The family of Jason Heath is now offering a $25,000 reward for the return of Jason, his Panga boat or information leading to their return. Jason was last seen taking his 25-foot blue Panga center console boat, with a white Suzuki 150 hp motor, out of Sugarloaf Key at around 2 p.m. on Monday, November 22.
An extensive search was conducted by the U.S. Coast Guard, Florida Fish and Wildlife, Monroe County Sheriff and community volunteers. The Coast Guard’s active search was suspended after six days. But his family is forging on. Per the website findjasonheath.org, which his sister, Allison, created, “we are continuing the search for our son, brother, and uncle.”
“The decision to suspend the search for any missing person is among the hardest the Coast Guard has to make,” said Captain Adam Chamie, commander of the Coast Guard’s Sector Key West. “There are a number of factors that influence that decision and the preceding search, including sea state, currents, temperature, time since distress, and what the person is wearing, among others. We input these factors into our Search And Rescue Optimal Planning System in our Command Center, which helps us determine how best to deploy our small boats, cutters, and helicopters to find the missing person. We work tirelessly during every SAR operation to maximize our probability of success to bring the missing person home.”
Coast Guard crews searched approximately 15,380 square miles, roughly 1 1/2 the size of Maryland.
According to a Coast Guard press release, Heath’s father, Jim, reported to the Coast Guard on Tuesday, Nov. 22, at approximately 3:30 p.m. that his son was late coming back from his boat trip. Jim last heard from Jason by phone around noon on that day.
A Monroe County Sheriff officer conducted a welfare check at Jason’s home. The family’s 25-foot blue center console was missing, but Jason’s wallet, vehicle and his three dogs were found at the residence.
“Our sincere condolences go out to the family and friends of Jason Heath,” said Chamie. “The decision to suspend a search is never easy.”
On that day, 35-year-old Jason was wearing a navy blue short sleeve shirt, gray shorts, prescription sunglasses and Keen sandals. He is 5-foot-seven-inches tall. After receiving his cell phone data, the Coast Guard and the family deduced from his phone’s last ping from Cudjoe Key Tower at 3:15 p.m. that he was probably on his way home through Bow Channel to Tarpon Creek cut.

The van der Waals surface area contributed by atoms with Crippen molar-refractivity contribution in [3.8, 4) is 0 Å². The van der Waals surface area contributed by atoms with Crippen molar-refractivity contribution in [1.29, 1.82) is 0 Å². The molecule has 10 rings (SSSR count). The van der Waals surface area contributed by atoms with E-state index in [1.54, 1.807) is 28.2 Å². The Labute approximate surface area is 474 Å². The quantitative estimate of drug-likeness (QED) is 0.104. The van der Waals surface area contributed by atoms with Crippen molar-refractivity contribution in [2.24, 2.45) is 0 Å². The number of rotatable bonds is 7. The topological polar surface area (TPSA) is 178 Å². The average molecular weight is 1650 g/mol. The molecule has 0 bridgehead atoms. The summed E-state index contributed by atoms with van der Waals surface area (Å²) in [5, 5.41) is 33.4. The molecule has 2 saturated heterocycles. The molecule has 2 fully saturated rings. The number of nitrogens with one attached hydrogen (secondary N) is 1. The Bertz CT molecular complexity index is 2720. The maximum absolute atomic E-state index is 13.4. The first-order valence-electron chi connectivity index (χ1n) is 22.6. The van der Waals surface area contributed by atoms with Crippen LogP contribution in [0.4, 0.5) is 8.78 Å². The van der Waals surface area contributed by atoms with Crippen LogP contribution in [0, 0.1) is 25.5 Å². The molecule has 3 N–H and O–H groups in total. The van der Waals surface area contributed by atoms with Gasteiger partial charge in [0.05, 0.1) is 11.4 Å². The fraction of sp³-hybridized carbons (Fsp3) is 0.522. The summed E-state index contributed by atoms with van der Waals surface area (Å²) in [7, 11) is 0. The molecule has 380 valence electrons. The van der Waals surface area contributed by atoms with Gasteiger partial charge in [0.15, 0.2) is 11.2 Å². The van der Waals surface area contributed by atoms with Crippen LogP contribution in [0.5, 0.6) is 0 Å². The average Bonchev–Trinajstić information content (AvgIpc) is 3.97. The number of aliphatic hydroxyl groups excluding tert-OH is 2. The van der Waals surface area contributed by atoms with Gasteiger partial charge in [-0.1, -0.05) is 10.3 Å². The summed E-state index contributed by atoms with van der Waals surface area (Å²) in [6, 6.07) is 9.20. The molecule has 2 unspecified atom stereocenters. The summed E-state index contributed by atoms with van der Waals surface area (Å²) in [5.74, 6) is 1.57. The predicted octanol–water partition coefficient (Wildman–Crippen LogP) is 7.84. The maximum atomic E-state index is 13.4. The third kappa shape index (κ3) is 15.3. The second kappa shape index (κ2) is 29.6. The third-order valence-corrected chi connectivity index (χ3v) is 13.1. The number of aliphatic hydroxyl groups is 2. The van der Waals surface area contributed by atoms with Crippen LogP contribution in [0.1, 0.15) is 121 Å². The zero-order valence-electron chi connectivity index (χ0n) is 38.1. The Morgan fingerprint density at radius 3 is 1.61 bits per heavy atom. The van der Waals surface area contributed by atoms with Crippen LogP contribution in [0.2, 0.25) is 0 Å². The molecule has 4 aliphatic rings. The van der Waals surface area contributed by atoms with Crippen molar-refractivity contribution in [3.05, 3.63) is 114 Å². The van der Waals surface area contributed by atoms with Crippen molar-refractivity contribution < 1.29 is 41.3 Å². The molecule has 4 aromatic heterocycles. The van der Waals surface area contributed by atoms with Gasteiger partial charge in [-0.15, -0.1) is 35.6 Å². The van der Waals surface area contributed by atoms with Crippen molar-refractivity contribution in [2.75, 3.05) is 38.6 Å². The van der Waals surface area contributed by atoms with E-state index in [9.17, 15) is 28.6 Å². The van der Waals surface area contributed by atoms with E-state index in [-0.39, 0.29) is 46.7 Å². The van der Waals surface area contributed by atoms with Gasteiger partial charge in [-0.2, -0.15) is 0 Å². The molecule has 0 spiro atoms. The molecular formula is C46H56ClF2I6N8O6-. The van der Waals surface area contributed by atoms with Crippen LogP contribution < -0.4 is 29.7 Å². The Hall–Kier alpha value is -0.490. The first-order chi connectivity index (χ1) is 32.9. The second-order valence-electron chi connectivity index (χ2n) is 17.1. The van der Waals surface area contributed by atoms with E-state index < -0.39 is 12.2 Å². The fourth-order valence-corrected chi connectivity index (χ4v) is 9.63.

However, locals say that there was a squall in the area at about that same time. Allison feels that her brother’s disappearance is related to this squall, though other possibilities do go through her mind.
“The water is shallow,” she pointed out. “We would have found him and the boat pretty quickly at this point. I hate to go speculate on all the possibilities — whether someone stole the boat?”
She said that Jason was in a positive state of mind, looking forward to making the 21-hour road trip to New Jersey to visit the family, and his new niece Stella, for Thanksgiving that week. His car was half-packed for that journey. The family feels that he was just taking his Panga out for a short jaunt before finishing preparing for the road trip.
“My brother loves giving gifts,” Allison said. “He was trying to figure out what to give Stella for Christmas. Now we’ll never know. He asked, ‘What does she like?’ He hasn’t been around many babies before. ‘What do you get a six-month-old?’”
Allison said that when she first discovered her brother was missing, she was in a state of shock. ”The best way to describe it is, you feel like you’ve had a concussion. You’re disoriented, and you don’t know what’s going on. Now I created the website and keep it updated.”
Allison is savvy with computers since she is a technical director for a children’s hospital in Philadelphia, near where she lives in Hammonton, New Jersey. Her brother, Jason, lived full-time in Sugarloaf and worked remotely for a tech company.
The Heath family is trying to do their best to cope during this time.
“I’ve been reading a lot about ambiguous loss,” Allison said. “I’m definitely keeping in mind he’s probably gone, but maybe he’s somewhere disoriented. How much time goes by before you resolve things in your brain? It’s been really hard for my parents. They don’t want to do this stuff — that’s why I’ve talked to reporters.”
Adam Linhardt, director of media relations for the Monroe County Sheriff’s Office, declined to discuss the possibility of criminal activity connected to Jason’s disappearance. “I can’t comment on the investigation,” Linhardt said. “Detectives are still looking into it. It wouldn’t be appropriate to make any further statement.”
The Heath family would appreciate any information that can help them fill in the timeline of Jason’s Nov. 22 boat trip or find any physical evidence that would help bring them closure. Please contact them with any leads at 609-380-8147 or [email protected] Or message his sister, Allison Heath, directly on Facebook.